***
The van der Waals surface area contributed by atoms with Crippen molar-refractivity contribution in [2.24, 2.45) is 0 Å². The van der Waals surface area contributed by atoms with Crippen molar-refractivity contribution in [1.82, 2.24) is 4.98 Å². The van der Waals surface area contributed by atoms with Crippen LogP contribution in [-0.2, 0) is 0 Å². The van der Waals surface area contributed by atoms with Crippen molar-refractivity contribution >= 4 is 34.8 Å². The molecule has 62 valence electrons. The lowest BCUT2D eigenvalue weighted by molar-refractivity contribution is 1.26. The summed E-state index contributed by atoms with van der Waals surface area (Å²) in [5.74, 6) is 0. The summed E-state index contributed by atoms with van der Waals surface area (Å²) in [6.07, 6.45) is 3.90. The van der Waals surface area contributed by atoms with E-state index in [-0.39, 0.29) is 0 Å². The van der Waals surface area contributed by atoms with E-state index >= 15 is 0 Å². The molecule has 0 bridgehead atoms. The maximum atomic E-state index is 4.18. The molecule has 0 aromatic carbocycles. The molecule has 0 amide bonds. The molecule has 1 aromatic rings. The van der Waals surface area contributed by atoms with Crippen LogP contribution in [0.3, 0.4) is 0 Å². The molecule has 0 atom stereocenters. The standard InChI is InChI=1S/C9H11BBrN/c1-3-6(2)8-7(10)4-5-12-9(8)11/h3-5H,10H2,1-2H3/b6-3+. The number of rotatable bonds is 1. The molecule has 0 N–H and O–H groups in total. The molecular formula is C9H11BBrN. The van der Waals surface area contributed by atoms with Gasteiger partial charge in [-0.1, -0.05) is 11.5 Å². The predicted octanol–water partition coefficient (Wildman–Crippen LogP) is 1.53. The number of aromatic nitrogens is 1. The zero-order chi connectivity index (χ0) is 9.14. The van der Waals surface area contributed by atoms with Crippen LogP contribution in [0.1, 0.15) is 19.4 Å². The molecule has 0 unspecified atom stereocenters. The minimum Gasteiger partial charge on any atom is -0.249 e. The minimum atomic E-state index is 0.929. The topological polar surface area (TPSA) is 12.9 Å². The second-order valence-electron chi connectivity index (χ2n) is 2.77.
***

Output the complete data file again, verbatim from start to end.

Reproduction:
The van der Waals surface area contributed by atoms with Crippen molar-refractivity contribution in [2.24, 2.45) is 0 Å². The van der Waals surface area contributed by atoms with Crippen molar-refractivity contribution in [1.82, 2.24) is 4.98 Å². The van der Waals surface area contributed by atoms with Crippen LogP contribution in [-0.2, 0) is 0 Å². The van der Waals surface area contributed by atoms with Crippen molar-refractivity contribution >= 4 is 34.8 Å². The molecule has 62 valence electrons. The lowest BCUT2D eigenvalue weighted by molar-refractivity contribution is 1.26. The summed E-state index contributed by atoms with van der Waals surface area (Å²) in [5.74, 6) is 0. The summed E-state index contributed by atoms with van der Waals surface area (Å²) in [6.07, 6.45) is 3.90. The van der Waals surface area contributed by atoms with E-state index in [-0.39, 0.29) is 0 Å². The van der Waals surface area contributed by atoms with E-state index >= 15 is 0 Å². The molecule has 0 bridgehead atoms. The maximum atomic E-state index is 4.18. The molecule has 0 aromatic carbocycles. The molecule has 0 amide bonds. The molecule has 1 aromatic rings. The van der Waals surface area contributed by atoms with Crippen LogP contribution in [0.3, 0.4) is 0 Å². The molecule has 0 atom stereocenters. The standard InChI is InChI=1S/C9H11BBrN/c1-3-6(2)8-7(10)4-5-12-9(8)11/h3-5H,10H2,1-2H3/b6-3+. The number of rotatable bonds is 1. The molecule has 0 N–H and O–H groups in total. The molecular formula is C9H11BBrN. The van der Waals surface area contributed by atoms with Gasteiger partial charge in [-0.1, -0.05) is 11.5 Å². The predicted octanol–water partition coefficient (Wildman–Crippen LogP) is 1.53. The number of aromatic nitrogens is 1. The zero-order chi connectivity index (χ0) is 9.14. The van der Waals surface area contributed by atoms with Crippen LogP contribution in [0.1, 0.15) is 19.4 Å². The molecule has 0 unspecified atom stereocenters. The minimum Gasteiger partial charge on any atom is -0.249 e. The minimum atomic E-state index is 0.929. The topological polar surface area (TPSA) is 12.9 Å². The second-order valence-electron chi connectivity index (χ2n) is 2.77.